Several weeks ago I shared information about the Jewish Federation's efforts, in partnership with a coalition of other faith-based groups called United in Spirit, to reduce houselessness in Portland. Last week, the second “summit” took place, which included: Mayor Ted Wheeler and his chief of staff Bobby Lee, Portland Commissioner Dan Ryan, Multnomah County Commissioner Sharon Meieran, Metro Councilor Christine Lewis, Deputy Police Chief Mike Frome, representatives from the Portland Business Alliance, Central City Concern, Bybee Lakes Hope Center, Here Together, and United in Spirit.
Houselessness is a serious topic that requires difficult conversations and workable strategies. Here are some key comments/thoughts/feelings (without attribution) for additional insight into the summit discussions:
Frustration & Concerns
- Personalities are getting in front of principles.
- We have to get this problem solved now or we are going to have an empty downtown. Currently 22% vacancy rate expected to rise above 30%, having profound impact on property values and property tax income.
- There are places the homeless cannot sleep, but we do not have agreement on those locations.
- Our city suffers from collective compassion fatigue and denial.
- We believe the fastest growing homeless populations are senior citizens and women with children.
Obstacles to Progress
- We do not have accurate numbers of individuals living/sleeping on the street. It has been three years since anyone tried to count -- a new count is planned for February.
- We need to know “who” the homeless are and identify what they need in services.
- There is entrenched interest in the status quo from many non-profits, service providers, and agencies.
- Amount of time people need to wait for housing vouchers is unacceptable. We have housing, yet we have to connect people with services so they can stay in housing.
- There is both “service resistance” and a lack of services that meet people where they are. We must bring forth options that create a continuum.
Major Point of Agreement: Need for Data
- For data to be effectively used to coordinate service delivery, it must be shared. Portland is launching a project where case workers from different service providers can share information.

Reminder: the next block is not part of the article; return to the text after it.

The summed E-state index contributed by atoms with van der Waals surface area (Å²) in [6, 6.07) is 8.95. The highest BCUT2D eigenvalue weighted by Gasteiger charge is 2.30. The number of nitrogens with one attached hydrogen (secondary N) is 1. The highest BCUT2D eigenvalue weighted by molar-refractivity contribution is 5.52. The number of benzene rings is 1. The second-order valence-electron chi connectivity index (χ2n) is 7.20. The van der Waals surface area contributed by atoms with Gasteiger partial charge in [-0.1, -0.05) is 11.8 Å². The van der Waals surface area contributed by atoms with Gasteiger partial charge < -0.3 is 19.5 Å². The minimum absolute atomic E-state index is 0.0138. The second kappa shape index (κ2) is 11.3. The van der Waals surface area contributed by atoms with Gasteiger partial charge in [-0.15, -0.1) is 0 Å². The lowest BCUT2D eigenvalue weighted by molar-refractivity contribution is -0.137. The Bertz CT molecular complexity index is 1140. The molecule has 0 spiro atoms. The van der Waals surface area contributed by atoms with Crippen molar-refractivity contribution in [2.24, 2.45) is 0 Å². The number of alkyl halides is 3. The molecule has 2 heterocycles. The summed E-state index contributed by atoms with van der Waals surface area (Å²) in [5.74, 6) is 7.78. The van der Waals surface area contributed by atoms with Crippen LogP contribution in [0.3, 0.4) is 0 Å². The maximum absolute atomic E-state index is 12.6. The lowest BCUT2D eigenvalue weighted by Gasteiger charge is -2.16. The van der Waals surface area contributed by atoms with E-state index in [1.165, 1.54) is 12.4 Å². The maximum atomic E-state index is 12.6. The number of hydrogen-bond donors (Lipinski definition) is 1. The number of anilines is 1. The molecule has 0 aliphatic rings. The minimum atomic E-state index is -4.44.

- Helping Hands has experience building profiles & custom programs for homeless individuals. The question is whether it can be scaled up?
- Central City Concern collects data “all the time” and has a “robust client data service.”
- Build a Command Center and scale up the Built for Zero platform
- Understand how to collect and share meaningful data -- and clarify who is responsible.
- Review County Auditor’s recent analysis on the gap in services reported/provided.
- Invite the groups that are doing the work on the ground to the table, incentivizing them with stipends (include neighborhood coalitions).
- Engage state and federal officials, in particular the governor and our state’s Congressional delegation.
- Create an inventory of service providers including smaller nonprofits.
- Bring together the “nine government agencies with considerable amounts of property” that can be used for Safe Villages.
- Identify shared goals (“we can move mountains if we have agreed-upon goal”)
- Increase social media support for officials and non-profits doing the right thing (“don’t let false statements be so loud”).
As a follow-up, several leaders from the JCRC met with Multnomah County Chair Deborah Kafoury to discuss the issue. She expressed serious concerns about the immediate future: the combination of the Omicron variant and severe cold weather bearing down on the unsheltered.
Here is how you can help:
- Sign up for an orientation to volunteer at emergency shelters
- Donate cold weather gear to organizations
- Keep an eye out for neighbors experiencing homelessness
- If someone's life appears to be in danger, call 9-1-1. If you see someone you are concerned about during cold weather (if they're not dressed appropriately, etc.), call non-emergency 503-823-3333 and request a welfare check.
- To help someone find shelter and to help them get transportation to the shelter, call 2-1-1.
I am very proud of the work of our Jewish Community Relations Council (JCRC), including Michelle Bombet Minch, Chair, and Bob Horenstein, Director, in addressing this challenge. I know many others are involved in this issue and we hope positive solutions come about quickly.
Finally, I want you to know that we are actively monitoring a coordinated flyer drop that occurred last weekend across the United States (cities include: Boise, Greensboro, Denver, Austin, Los Angeles). The flyers were placed inside plastic bags that contained rice to weigh them down and were left on individual driveways. One flyer (pictured below) blames the COVID pandemic on the Jewish community, along with providing a link to GoyimTV, a website known for espousing antisemitic stereotypes and conspiracies.